DUBAI // The challenges of raising a child with disabilities in the Emirates came into focus this week after police said they were looking for a way to file a legal case against parents who had abandoned their six-month-old baby in a Dubai hospital. The parents did so after learning that the boy suffered from epilepsy and neurological disorders.
For Emirati and expatriate parents of children with disabilities, this incident reinforces a message that they carry with them each day: that people need not be ashamed of special-needs kids nor hide them away at home.
Calling for a more inclusive society, doctors and support groups alike say that interaction, involvement and integration dramatically improve the lives of children with special needs.
"First, parents must accept the disability. Next, they must not feel ashamed," said Dr Manal Jarour, a paediatrician and the head of the medical committee of the UAE Down Syndrome Association.
"They must be told they don't have to hide their children. They must expose these children to society."
Dr Jarour helps mothers of disabled children who are struggling with acceptance.
"They actually come in to examine their child, then they talk for long and they cry," said Dr Jarour, who has five children.
Dr Jarour's youngest child, Mahmoud Omar, 13, has Down syndrome. The genetic condition is associated with impaired intellectual and physical growth.
"Some think it's the end of the world. Many don't absorb the shock completely. They go through different stages. For some, acceptance comes after months or a year," Dr Jarour said. "I struggled, too."
Dr Jarour began the support group with another Emirati family in 2001. The organisation was formally instated five years ago. It focuses on early intervention, speech therapy and occupational therapy to strengthen fine motor skills.
Currently, 563 children, including 350 UAE nationals, are registered with the association.
As Dr Jarour gave an interview recently in the association's Jumeirah office, her son furiously clicked photographs.
"Don't look at me, speak normal," Mahmoud instructed his mother in Arabic, urging her to focus on the interview.
"I will put you in Facebook," he said, laughing.
All across the emirate, mothers have read books and eventually formed support groups in the absence of information on their children's disabilities.
Nawal Al Haj Nasser already had three children before her son, Abdullah, was born nine years ago with special needs.
"My husband was my support," she said. "He made me strong and broke the news to me slowly after a month about how we must care for Abdullah more than our other children. But the doctors broke the news very badly to him. They told him Abdullah would die soon; that he was mentally retarded."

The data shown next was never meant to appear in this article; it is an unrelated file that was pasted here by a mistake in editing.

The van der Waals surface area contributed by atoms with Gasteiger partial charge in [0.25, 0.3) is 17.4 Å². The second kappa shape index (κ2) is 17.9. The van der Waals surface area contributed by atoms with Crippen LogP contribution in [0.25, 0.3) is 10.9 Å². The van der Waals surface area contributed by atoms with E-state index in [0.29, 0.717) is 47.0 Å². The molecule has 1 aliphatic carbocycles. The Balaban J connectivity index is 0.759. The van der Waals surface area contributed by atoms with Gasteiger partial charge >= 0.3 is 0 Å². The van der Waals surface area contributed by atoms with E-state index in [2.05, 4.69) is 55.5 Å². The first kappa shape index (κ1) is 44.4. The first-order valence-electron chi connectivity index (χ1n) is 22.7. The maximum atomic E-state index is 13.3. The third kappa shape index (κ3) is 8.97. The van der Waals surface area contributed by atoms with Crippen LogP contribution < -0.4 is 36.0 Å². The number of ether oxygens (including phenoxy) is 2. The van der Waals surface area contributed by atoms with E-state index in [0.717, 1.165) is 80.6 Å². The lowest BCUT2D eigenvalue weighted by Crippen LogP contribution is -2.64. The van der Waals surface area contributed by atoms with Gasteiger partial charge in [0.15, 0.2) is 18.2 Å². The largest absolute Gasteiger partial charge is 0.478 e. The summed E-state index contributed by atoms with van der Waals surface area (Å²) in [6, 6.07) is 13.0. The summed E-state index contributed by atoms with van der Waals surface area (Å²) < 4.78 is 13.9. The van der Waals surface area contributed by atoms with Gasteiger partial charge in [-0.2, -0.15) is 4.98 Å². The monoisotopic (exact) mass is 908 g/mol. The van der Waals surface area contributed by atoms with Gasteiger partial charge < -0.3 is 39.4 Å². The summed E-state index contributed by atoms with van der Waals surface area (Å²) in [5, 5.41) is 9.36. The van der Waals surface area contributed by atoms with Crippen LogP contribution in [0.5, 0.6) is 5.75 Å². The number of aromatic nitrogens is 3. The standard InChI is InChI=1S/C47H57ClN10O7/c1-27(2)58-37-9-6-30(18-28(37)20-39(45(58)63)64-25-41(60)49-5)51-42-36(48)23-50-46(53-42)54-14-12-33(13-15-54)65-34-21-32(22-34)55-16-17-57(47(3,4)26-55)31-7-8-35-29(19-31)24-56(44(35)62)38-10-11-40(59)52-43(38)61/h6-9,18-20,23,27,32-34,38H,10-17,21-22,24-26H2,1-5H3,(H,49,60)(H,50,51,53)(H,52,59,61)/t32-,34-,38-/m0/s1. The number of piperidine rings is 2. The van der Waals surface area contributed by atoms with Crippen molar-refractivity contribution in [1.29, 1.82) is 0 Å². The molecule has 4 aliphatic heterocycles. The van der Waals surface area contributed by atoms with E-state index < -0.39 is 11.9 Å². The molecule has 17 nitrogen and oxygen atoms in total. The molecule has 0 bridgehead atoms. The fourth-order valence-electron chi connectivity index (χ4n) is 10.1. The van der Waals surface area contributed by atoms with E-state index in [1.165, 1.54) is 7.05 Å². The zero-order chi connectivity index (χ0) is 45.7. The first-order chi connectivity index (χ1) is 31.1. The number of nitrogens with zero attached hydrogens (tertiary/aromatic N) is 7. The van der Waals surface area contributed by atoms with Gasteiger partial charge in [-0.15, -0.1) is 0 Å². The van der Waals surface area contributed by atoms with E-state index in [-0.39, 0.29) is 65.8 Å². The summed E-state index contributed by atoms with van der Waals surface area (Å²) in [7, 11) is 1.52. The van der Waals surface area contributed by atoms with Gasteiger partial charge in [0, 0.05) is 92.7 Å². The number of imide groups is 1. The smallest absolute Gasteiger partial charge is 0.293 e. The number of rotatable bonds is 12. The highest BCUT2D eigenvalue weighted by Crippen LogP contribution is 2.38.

As the head of the association's family support committee, she is willing to offer her experience to counsel parents in hospitals.
Like several other mothers, she was turned away by many schools before Abdullah was finally accepted into a mainstream school, instead of a special-needs centre.
Abdullah and Mahmoud are among a handful of students who are being taught alongside regular students, in Arabic- and English-language schools. They share the same classrooms with other children, although the curriculum is tailored to fit their needs.
Instruction in a mainstream school comes with its own set of challenges: mothers initially accompany their children so they don't get overwhelmed in a big school. Either the parents or the schools will also appoint a shadow teacher to assist the child, which can double the cost of the education.
Yet inclusion has worked for Christine Dessa's seven-year-old daughter, who has Down syndrome and studies in a British curriculum school.
"These children learn a lot by copying and imitating," said Mrs Dessa, an Indian national and a founder of the All 4 Down Syndrome support group.
"It raises the bar for them to learn with other kids."
Sally Pearson, a British national with a 24-year-old son who has Down syndrome, said inclusion must be planned.
"If handled well it's great, but the most disastrous thing is putting a special-needs kid in the mainstream if the teachers aren't well prepared," said Mrs Pearson, who runs a programme for 80 teenagers with disabilities.
Along with teenagers from different colleges, the children with disabilities participate in picnics, beach trips and sailing.
Such interaction helps break barriers.
"Our teenage volunteers realise that not all kids have the privileges they do," said Mrs Pearson. "It helps the children develop a circle of friends. We do get people staring, but the more these kids get out, the more attitudes will change."